Postgres Avg Function in SQL


In this article, we will show how to use the Postgres Avg function in SQL to find the average of a set of numbers, including:

  • What? What does the AVG function do when fed numbers?
  • How? How do we utilize this function in our PostgreSQL SQL commands?
  • Why? When would we use this function? We show a real world use case. Includes use of “GROUP BY”.


  • Beginner-level understanding of writing SQL for PostgreSQL (or MS SQL Server, Oracle, MySQL, etc.) using the free PG Admin tool or some other relational db admin tool, or by via code or script (compiled or not, object-oriented or not) languages like Python, PHP, Java, C#, ASP.Net, Javascript, VB.Net, Ruby, Node, etc.) that provides a database connection, as well as a method for sending it PL/SQL queries, to get data or make changes to your database.
  • Understanding of the use of the most basic SQL (PL/SQL) statements, like SELECT, FROM, and GROUP BY.
  • Knowledge of what a string is and what a function is.

What is the AVG() function?

The PostgreSQL AVG function returns the average of a set of numbers.

How do we use the function?


i_average = AVG(set_of_numbers);

Why and when would we use the AVG() function?

A simple example first

Let’s start with a simple example. Our initial dataset is a table called languages.


note: the ages above are not accurate. We chose these numbers to make it easy for you to average them in your head. Note, the “7” in our second row, averaged with the “9” in our third row are easy to average in your head to “8”.

Your mission, should you choose to accept it, and which we are going to do for you, is to find the average age of all four technology ages.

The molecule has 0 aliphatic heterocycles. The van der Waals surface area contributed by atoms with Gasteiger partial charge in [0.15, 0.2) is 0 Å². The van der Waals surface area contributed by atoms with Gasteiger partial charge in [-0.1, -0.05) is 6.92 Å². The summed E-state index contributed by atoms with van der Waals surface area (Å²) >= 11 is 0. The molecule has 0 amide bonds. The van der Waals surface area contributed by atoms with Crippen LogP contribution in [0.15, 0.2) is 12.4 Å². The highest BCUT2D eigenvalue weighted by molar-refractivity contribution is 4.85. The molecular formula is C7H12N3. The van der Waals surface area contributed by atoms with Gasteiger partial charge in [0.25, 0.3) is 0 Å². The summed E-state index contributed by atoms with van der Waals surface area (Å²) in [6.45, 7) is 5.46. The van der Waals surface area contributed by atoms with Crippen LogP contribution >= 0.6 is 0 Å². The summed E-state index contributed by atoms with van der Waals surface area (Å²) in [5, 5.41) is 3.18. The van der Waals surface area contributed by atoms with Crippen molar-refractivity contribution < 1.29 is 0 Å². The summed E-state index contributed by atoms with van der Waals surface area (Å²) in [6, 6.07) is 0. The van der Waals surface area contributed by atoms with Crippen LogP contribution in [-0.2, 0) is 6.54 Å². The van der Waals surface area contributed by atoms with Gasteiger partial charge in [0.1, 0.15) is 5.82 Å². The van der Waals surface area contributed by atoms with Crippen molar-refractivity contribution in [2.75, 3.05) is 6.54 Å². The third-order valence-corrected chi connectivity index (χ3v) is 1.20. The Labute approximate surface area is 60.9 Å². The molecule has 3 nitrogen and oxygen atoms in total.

note for example below. Here is where we bring our knowledge of SQL GROUPing into the mix. You can think of it this way: If you want to average more than one number, you need to look at the group of numbers.

Let’s write the SQL code to use the AVERAGE function to retrieve the average we want from that recordset:


How does the above work? We’ll go piece by piece:

  • (1) SELECT: We are telling Postgres’ SQL engine that we want an average of all values (because no WHERE statement) in the i_age field (column).
  • (2) FROM: Specifying the languages table to get our data from.
  • (3) GROUP BY: Telling PostgreSQL that we are grouping. The AVG() function requires grouping of the data.

The above query returns the integer, “8”.

Another example of how to use the “Average” function in SQL

The idea: We had employees grade the technologies used at our company and want to know the average grades. Here we will explore another relatively simple use of AVG() while introducing the “HAVING” key word. Here’s our “raw” dataset with the table name of “technologies”:


High level planning: The following query will do a few things, including:

  • (1) Only consider the rows in our data set where the _t_categorytech field (column) value is equal to “Language”. This is where the HAVING clause comes in handy. This yields four rows.
  • (2) Return the value in the _t_nametech column (field) for those four rows because we want to know which technologies the grades go with.
  • (3) Explicitly NOT caring WHO made the assessment, so no mention of the _t_nameuser field (column).
  • (4) Get an average of the values of those 4 rows using the _igrade column (field).
  • (5) Using GROUP BY to group the appropriate columns.
        , AVG(i_grade) AS i_grade_average
        , i_GRADE;
        t_category_tech = 'Language'

Analysis of the SQL above:

  • (1) SELECT: We are telling Postgres that we want an average of all values (respecting the HAVE statement below) in the i_grade field (column) and to name that result as i_grade_average.
  • (2) FROM: Specifying the technologies table as the source of our data.
  • (3) GROUP BY: Notifying PostgreSQL that we are grouping. The AVG function requires that we group of the data that Postgres is internally summing up and dividing by number of rows.
  • (4) HAVING: This is where we ask PostgreSQL to only consider the rows that are a value of “Language” in the t_category_tech field.

Can you guess what the above query will return?



  • Look for our other articles that utilize the simple and useful AVG Postgres function.
  • Why did we name some of our variables and columns with a prefix of “i” or “t“? In this case, we use “i” to mean integer and “t” to mean text or string.


Here we learned how, why, and when to use the AVG() function in PostgreSQL. We also used a real world example, so as to help you see the value and power of this mathematical function in your SQL.

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